Behind Conover’s steel-colored Toyota a line of vehicles was forming, traffic brought to a halt. No one made an attempt to turn around at the barricade and flee.

Without explanation the police officers returned, handed back Conover’s driver’s license and vehicle registration, and asked to examine the glove compartment, the rear of the car, the trunk. Now a little stiffly Conover said, “Of course. Officers.”

She knew: Her lover was a longtime member of the ACLU. By temperament, training, and principle he was an adversary of what he’d call the police state. He distrusted and disliked police officers. Yet, without being asked a second time, Conover pulled the lever on the floor to unlock the trunk.

“Maybe they’re looking for drugs.”

“Maybe somebody has kidnapped somebody.”

“And put them in the trunk?”

“Maybe the victim is dead. The trunk is the logical place.”

Conover spoke lightly, much of his speech meant to evoke amusement. But he wasn’t so relaxed as he was pretending, she knew. He had not scheduled enough time for them to make the drive to Eau Claire without feeling rushed; he’d been coolly pragmatic, planning the drive. Neither had wanted to make the appointment in Madison, or anywhere near Madison.

Now, a police checkpoint was slowing them down.

Conover was rubbing his jaw. He’d shaved that morning hastily; there was a swath of silvery stubble on the underside of his jaw. He’d been six minutes late picking her up at her residence, so she’d been awaiting him anxiously and had run out to him eagerly, oblivious of who, in fact, might be observing.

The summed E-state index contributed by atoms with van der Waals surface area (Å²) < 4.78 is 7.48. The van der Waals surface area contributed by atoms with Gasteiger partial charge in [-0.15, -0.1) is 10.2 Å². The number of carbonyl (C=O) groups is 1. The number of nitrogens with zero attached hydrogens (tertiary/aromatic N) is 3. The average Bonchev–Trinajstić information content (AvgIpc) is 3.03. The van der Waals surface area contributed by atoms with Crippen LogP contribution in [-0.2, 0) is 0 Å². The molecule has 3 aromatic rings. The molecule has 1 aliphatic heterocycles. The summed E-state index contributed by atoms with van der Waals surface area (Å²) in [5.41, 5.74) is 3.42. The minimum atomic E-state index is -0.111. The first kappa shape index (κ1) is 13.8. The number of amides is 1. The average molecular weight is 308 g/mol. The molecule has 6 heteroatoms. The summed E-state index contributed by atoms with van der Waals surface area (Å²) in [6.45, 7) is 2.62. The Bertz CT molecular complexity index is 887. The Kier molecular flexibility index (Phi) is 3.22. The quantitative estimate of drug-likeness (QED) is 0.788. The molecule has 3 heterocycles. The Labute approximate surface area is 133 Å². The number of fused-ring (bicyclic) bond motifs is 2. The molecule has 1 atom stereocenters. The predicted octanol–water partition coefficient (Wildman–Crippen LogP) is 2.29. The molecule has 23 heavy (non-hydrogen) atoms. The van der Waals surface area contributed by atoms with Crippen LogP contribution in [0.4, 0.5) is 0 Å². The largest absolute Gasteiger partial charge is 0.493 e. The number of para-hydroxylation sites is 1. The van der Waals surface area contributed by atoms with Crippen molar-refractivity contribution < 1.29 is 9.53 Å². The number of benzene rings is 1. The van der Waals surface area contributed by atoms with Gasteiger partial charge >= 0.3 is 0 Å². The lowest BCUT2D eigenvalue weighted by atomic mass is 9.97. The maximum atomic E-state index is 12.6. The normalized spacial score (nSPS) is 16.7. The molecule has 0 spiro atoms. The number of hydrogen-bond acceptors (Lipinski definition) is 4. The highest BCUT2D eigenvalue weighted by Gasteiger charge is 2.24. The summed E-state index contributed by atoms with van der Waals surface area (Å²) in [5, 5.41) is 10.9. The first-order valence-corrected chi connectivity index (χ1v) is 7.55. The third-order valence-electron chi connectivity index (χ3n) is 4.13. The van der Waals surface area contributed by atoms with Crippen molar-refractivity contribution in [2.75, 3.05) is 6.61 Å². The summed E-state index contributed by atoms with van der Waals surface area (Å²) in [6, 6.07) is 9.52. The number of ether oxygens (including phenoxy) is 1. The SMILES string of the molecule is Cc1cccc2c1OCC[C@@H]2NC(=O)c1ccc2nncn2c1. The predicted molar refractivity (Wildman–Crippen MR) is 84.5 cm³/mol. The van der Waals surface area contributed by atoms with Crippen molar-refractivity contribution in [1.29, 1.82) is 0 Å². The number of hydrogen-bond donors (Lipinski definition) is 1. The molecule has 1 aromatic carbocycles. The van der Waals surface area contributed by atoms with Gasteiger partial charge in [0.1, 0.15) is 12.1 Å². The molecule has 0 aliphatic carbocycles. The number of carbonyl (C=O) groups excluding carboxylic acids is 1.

The state police were taking their time examining the trunk. Drewe had the idea that they were picking up bits of desiccated leaves to smell them—as if the leaf fragments were evidence of a controlled substance. She felt an impulse to laugh, this was so ridiculous.

“Maybe they will arrest us. They will stop us.”

“Don’t be silly, Drewe. Just don’t talk that way.”

“Conspiracy to commit murder. That’s a crime.”

“You’re not being funny.”

“I’m not. In fact.”

They sat in silence. Conover was staring through the windshield, unseeing. He’d scratched at his jaw and started a little, just-perceptible bleeding. She was perspiring inside her loose clothes.

Now you’ve gone too far. Good!

Her demon-self chided her, teased and tormented her through much of her waking days. And in the night, the demon concocted her dreams in a swirl of fever.

It was nothing new. He—it—had sprung into a powerful and malevolent independent life by the time she’d been eleven years old when it was beginning to be said of her half in admiration and half in disapproval, That girl is too smart for her own damned good.